What I Can Present

presentation-iconI wish I could remember the source, but one of the podcasts I listen to suggested all writers or other people with specialized skills create a page about what topics they can present for various conferences and conventions. Thus, this page was born.

These topics are all ones I’ve presented on before at various Pikes Peak Writers or Colorado Springs Fiction Writers Group events. Some of them I can do with zero prep (other than having my notes handy) while others will require me a day or three to read my notes, collect my thoughts, prepare/update handouts, and such like that.

Here they are in no particular order:

  • Archetypes of the Hero’s Journey
    • Covers the eight archetypes found in Joseph Campbell’s Hero’s Journey.
    • Running time: Approximately 90 minutes.
  • Stages of the Hero’s Journey
    • Covers the twelve stages of the story arc found in Joseph Campbell’s Hero’s Journey.
    • Running time: Approximately 90 minutes.
  • Critique Groups
    • Covers how to find a critique group, how to form and regulate a critique group, how to give critiques, and how to receive critiques.
    • Running time: 60-90 minutes. I’ve done this in 60 minutes before, but 90 would be better. I can add material to get it to 2 hours with ease. Much of the “presentation” is me answering the many questions from the audience.
  •  Loglines
    • Covers the formula of how to create a logline for a novel based on various classes and presentations I’ve attended. Comes with examples I cover during class.
    • Running time: Approximately 45 minutes.
  • Query Letters
    • Covers what needs to be in a query letter, what needs to be avoided in a query letter, and how to create them as a professional business letter.
    • Running time: Approximately 45 minutes.
  • Synopses
    • Covers how to create a synopsis (or multiple synopses of different lengths) in an easy to use method.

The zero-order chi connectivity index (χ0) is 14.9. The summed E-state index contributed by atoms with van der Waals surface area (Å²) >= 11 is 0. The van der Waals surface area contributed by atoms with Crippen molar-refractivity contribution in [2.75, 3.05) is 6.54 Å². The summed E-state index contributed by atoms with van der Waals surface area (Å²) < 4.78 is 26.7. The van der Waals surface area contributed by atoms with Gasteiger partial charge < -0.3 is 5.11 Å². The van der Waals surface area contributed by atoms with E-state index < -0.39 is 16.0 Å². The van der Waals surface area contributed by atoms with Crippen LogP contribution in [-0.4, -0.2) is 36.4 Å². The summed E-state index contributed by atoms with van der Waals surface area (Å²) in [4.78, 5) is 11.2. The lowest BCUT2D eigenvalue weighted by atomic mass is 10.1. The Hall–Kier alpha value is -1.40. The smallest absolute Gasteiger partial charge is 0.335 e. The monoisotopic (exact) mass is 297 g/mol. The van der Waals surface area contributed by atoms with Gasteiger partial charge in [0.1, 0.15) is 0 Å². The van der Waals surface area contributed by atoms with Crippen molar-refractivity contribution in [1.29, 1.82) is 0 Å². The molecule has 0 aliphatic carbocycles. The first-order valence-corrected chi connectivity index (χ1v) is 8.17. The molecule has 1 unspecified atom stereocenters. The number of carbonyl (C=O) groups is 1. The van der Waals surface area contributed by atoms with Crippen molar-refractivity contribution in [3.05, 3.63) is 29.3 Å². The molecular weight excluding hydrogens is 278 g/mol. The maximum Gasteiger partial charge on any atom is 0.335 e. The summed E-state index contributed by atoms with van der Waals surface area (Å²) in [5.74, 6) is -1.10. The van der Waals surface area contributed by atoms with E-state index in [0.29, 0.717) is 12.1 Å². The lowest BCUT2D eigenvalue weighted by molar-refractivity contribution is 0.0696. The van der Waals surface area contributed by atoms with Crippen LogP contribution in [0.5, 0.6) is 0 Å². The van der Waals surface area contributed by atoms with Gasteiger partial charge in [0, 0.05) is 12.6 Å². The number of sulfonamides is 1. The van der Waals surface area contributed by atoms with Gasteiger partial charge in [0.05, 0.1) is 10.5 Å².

• Running time: Approximately 50 minutes.
  • Pitching Your Book
    • Covers what to expect in a “pitch session” with an agent or editor, including questions the writer should ask the agent/editor.
    • Running time: Approximately 50 minutes.
  • Practical Computer Security for Writers
    • Covers what the bad guys do to penetrate networks, what the good guys do to keep this from happening, and what the individual can do to protect his or her own work.
    • Running time: Can be done in 50 minutes, but is intended to be closer to 100 minutes. Can be extended to 3 hours if needed.
  • Adverbs
    • Covers how to use adverbs, when to use them, how to aggressively remove them.
    • Running time: Approximately 60 minutes.
  • Genre Definitions and Standard Word Counts
    • Covers the major genres in fiction writing with definitions.
    • Covers the “standard” word counts agents/editors look for in a first publication from a new writer.
    • Running time: Approximately 60 minutes.
  • Passive Voice
    • Covers what passive voice really is, and what “weak writing” is. The two are not synonymous.
    • Covers how to spot it in your writing.
    • Covers how to rephrase sentences to fix it.
    • Covers when a passive sentence is (rarely) acceptable in writing.
    • Running time: Approximately 60 minutes.
  • Peak Productivity
    • Covers time management, efficiency tricks, how to get the most out of the time you make for your writing efforts.
    • Running time: Approximately 60 minutes.
  • Point of View
    • Covers the various point of view options available to a writer with examples and class participation.
    • Running time: Approximately 60 minutes.
  • World Building
    • Covers the geography of creating a world as well as the all-important factors of what to put in/on the world and how to do so in a logical manner. Includes details about governments, religions, social/cultural issues, technology levels, magic options, and more.
    • Running time: Approximately 3 hours. Can be done in 2 hours. Can be extended to 4 hours if needed.